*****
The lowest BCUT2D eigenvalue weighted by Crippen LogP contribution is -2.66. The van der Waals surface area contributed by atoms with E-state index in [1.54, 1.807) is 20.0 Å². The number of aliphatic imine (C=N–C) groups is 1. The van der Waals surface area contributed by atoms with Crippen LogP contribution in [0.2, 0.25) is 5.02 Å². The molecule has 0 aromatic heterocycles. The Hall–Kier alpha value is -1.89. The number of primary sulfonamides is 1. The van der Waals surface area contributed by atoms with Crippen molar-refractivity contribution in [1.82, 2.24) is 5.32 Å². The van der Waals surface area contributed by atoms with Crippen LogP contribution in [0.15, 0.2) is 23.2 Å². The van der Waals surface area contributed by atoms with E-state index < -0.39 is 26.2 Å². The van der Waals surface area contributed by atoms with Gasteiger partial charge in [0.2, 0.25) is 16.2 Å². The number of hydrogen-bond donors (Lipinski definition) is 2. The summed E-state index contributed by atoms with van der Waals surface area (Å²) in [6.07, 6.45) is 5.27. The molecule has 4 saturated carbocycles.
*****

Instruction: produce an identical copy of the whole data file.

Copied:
The lowest BCUT2D eigenvalue weighted by Crippen LogP contribution is -2.66. The van der Waals surface area contributed by atoms with E-state index in [1.54, 1.807) is 20.0 Å². The number of aliphatic imine (C=N–C) groups is 1. The van der Waals surface area contributed by atoms with Crippen LogP contribution in [0.2, 0.25) is 5.02 Å². The molecule has 0 aromatic heterocycles. The Hall–Kier alpha value is -1.89. The number of primary sulfonamides is 1. The van der Waals surface area contributed by atoms with Crippen molar-refractivity contribution in [1.82, 2.24) is 5.32 Å². The van der Waals surface area contributed by atoms with Crippen LogP contribution in [0.15, 0.2) is 23.2 Å². The van der Waals surface area contributed by atoms with E-state index < -0.39 is 26.2 Å². The van der Waals surface area contributed by atoms with Gasteiger partial charge in [0.2, 0.25) is 16.2 Å². The number of hydrogen-bond donors (Lipinski definition) is 2. The summed E-state index contributed by atoms with van der Waals surface area (Å²) in [6.07, 6.45) is 5.27. The molecule has 4 saturated carbocycles.